|Publication number||US4983453 A|
|Application number||US 07/462,300|
|Publication date||Jan 8, 1991|
|Filing date||Jan 2, 1990|
|Priority date||Sep 4, 1987|
|Publication number||07462300, 462300, US 4983453 A, US 4983453A, US-A-4983453, US4983453 A, US4983453A|
|Inventors||Frank C. Beall|
|Original Assignee||Weyerhaeuser Company|
|Export Citation||BiBTeX, EndNote, RefMan|
|Patent Citations (17), Non-Patent Citations (4), Referenced by (70), Classifications (17), Legal Events (8)|
|External Links: USPTO, USPTO Assignment, Espacenet|
This application is a continuation-in-part of application Ser. No. 093,323, filed Sept. 4, 1987 and now abandoned.
The present invention comprises a pultruded product which contains, in addition to the usual glass roving strands, a cellulosic mat which serves as a filler or reinforcing filler. The invention further comprises a method for making products of the above type.
Pultrusion is a process for continuously forming reinforced plastic materials having a uniform cross-sectional profile. The word "pultrusion" is a hybrid which combines the words "pull" and "extrusion". The product is literally pulled through a forming die. In its most usual form, pultrusion involves feeding a multiplicity of fiberglass roving strands, with or without additional plies of glass mat of appropriate width, into a pultrusion die. A resin, normally a thermosetting material such as a polyester, is injected into the die where it is uniformly distributed among the reinforcing materials. Alternatively, the reinforcing material may be drawn through a resin bath prior to entry into the die. The die itself is heated. As the product is drawn from the die, the resin is either cured, or very nearly cured. The endless product so formed is then cut to appropriate length. Many variations of this general process have been developed as the technology has matured.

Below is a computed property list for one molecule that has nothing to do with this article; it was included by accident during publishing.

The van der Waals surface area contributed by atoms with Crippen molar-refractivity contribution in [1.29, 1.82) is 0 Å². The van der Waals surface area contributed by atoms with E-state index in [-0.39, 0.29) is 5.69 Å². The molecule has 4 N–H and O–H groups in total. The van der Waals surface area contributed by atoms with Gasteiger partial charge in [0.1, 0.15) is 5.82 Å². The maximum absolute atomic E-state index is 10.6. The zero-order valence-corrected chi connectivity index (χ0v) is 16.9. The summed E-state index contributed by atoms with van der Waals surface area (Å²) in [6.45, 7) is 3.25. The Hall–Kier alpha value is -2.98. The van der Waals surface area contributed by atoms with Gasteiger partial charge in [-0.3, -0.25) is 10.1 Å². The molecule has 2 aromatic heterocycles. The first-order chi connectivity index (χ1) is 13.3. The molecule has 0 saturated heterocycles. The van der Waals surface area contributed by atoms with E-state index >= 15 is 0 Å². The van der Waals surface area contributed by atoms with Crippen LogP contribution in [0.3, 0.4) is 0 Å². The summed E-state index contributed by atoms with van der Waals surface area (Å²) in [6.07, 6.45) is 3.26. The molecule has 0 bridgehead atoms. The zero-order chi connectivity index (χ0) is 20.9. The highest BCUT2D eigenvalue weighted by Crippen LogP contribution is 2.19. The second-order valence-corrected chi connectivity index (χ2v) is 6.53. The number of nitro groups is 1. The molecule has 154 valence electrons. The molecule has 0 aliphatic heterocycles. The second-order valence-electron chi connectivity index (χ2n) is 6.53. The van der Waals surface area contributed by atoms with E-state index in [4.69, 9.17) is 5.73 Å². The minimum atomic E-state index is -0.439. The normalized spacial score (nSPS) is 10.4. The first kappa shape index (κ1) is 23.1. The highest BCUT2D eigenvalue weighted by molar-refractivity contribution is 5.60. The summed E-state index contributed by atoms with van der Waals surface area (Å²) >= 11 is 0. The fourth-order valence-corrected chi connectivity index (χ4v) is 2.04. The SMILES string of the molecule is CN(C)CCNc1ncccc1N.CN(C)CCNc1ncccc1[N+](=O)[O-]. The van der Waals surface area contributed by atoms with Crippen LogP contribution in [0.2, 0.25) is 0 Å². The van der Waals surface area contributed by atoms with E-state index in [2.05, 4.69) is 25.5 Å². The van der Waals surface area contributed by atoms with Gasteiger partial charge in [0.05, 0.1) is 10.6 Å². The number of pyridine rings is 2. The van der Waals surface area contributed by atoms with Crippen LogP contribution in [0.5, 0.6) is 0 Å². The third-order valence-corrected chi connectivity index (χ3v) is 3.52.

Pultruded products are used in a great variety of applications. In many places they have replaced metallic construction materials, particularly those used in highly corrosive environments. Structural beams, floor gratings, handrails, ladders, and many similar products are now made by a pultrusion process.
A general background on pultrusion is found in an article by Martin, Modern Plastics Encyclopedia, pp. 317-318, McGraw-Hill, Inc., New York (1986). Another good background discussion is found in U.S. Pat. No. 4,252,696 issued to McQuarrie.
Despite the enormous versatility of the pultrusion method and the many variations which have been developed around it, it still has limitations. In many cases it is necessary to overdesign products in order to ensure uniform distribution of the glass reinforcement within the resin matrix. Products with low glass content tend to show areas of resin separation in which the reinforcing material may be completely absent. This resin separation is apt to occur even when high concentrations of mineral fillers are used with the resin. Pultruded products also tend to have relatively high density in comparsion to many other plastic composites. This results in a relatively high cost per unit volume of the finished product. Further, because of the problem of resin separation at low reinforcing fiber contents, it is very difficult to make products less than about three millimeters in thickness, even though they may not be required to have high strengths. While some attempts have been made in the prior art to address these deficiencies, none have been particularly successful to the present time.